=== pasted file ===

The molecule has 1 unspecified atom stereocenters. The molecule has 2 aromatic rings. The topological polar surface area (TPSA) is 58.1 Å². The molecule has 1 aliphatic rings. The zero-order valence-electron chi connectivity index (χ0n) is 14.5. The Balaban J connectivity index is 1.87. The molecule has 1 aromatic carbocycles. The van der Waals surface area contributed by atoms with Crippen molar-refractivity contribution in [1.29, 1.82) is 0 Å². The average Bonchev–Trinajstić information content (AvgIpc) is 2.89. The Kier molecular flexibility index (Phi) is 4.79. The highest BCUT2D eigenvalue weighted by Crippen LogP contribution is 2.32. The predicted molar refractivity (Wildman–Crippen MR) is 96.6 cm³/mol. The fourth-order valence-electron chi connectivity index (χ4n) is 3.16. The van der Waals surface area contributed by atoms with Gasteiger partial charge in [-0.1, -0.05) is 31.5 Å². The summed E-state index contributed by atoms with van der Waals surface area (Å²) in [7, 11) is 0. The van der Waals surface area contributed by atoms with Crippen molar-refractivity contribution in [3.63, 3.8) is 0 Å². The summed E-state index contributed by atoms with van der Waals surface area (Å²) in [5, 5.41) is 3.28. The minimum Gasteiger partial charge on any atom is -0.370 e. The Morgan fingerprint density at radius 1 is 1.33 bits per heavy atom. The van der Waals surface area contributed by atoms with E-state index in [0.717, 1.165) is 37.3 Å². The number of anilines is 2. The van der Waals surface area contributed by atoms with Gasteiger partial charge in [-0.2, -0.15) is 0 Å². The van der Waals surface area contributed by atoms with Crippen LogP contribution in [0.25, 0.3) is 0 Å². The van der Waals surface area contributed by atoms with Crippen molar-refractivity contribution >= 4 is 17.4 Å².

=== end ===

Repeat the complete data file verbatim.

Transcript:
The molecule has 1 unspecified atom stereocenters. The molecule has 2 aromatic rings. The topological polar surface area (TPSA) is 58.1 Å². The molecule has 1 aliphatic rings. The zero-order valence-electron chi connectivity index (χ0n) is 14.5. The Balaban J connectivity index is 1.87. The molecule has 1 aromatic carbocycles. The van der Waals surface area contributed by atoms with Crippen molar-refractivity contribution in [1.29, 1.82) is 0 Å². The average Bonchev–Trinajstić information content (AvgIpc) is 2.89. The Kier molecular flexibility index (Phi) is 4.79. The highest BCUT2D eigenvalue weighted by Crippen LogP contribution is 2.32. The predicted molar refractivity (Wildman–Crippen MR) is 96.6 cm³/mol. The fourth-order valence-electron chi connectivity index (χ4n) is 3.16. The van der Waals surface area contributed by atoms with Gasteiger partial charge in [-0.1, -0.05) is 31.5 Å². The summed E-state index contributed by atoms with van der Waals surface area (Å²) in [7, 11) is 0. The van der Waals surface area contributed by atoms with Crippen molar-refractivity contribution in [3.63, 3.8) is 0 Å². The summed E-state index contributed by atoms with van der Waals surface area (Å²) in [5, 5.41) is 3.28. The minimum Gasteiger partial charge on any atom is -0.370 e. The Morgan fingerprint density at radius 1 is 1.33 bits per heavy atom. The van der Waals surface area contributed by atoms with E-state index in [0.717, 1.165) is 37.3 Å². The number of anilines is 2. The van der Waals surface area contributed by atoms with Gasteiger partial charge in [-0.2, -0.15) is 0 Å². The van der Waals surface area contributed by atoms with Crippen LogP contribution in [0.25, 0.3) is 0 Å². The van der Waals surface area contributed by atoms with Crippen molar-refractivity contribution >= 4 is 17.4 Å².